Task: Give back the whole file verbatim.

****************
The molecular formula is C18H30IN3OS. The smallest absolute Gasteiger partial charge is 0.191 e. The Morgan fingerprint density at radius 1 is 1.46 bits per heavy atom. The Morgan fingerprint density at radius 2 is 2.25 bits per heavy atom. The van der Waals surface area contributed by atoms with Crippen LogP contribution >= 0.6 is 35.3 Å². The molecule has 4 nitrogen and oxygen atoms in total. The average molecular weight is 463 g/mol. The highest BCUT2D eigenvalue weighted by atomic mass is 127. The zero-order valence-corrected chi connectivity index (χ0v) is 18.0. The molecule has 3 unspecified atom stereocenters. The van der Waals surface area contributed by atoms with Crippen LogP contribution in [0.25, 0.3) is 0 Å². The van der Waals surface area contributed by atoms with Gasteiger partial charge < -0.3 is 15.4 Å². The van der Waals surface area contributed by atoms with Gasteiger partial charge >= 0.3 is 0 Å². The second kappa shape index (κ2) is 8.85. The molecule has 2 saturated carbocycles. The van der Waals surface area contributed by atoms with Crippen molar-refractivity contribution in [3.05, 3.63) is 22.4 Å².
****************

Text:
The molecular formula is C18H30IN3OS. The smallest absolute Gasteiger partial charge is 0.191 e. The Morgan fingerprint density at radius 1 is 1.46 bits per heavy atom. The Morgan fingerprint density at radius 2 is 2.25 bits per heavy atom. The van der Waals surface area contributed by atoms with Crippen LogP contribution >= 0.6 is 35.3 Å². The molecule has 4 nitrogen and oxygen atoms in total. The average molecular weight is 463 g/mol. The highest BCUT2D eigenvalue weighted by atomic mass is 127. The zero-order valence-corrected chi connectivity index (χ0v) is 18.0. The molecule has 3 unspecified atom stereocenters. The van der Waals surface area contributed by atoms with Crippen LogP contribution in [0.25, 0.3) is 0 Å². The van der Waals surface area contributed by atoms with Gasteiger partial charge < -0.3 is 15.4 Å². The van der Waals surface area contributed by atoms with Gasteiger partial charge >= 0.3 is 0 Å². The second kappa shape index (κ2) is 8.85. The molecule has 2 saturated carbocycles. The van der Waals surface area contributed by atoms with Crippen molar-refractivity contribution in [3.05, 3.63) is 22.4 Å².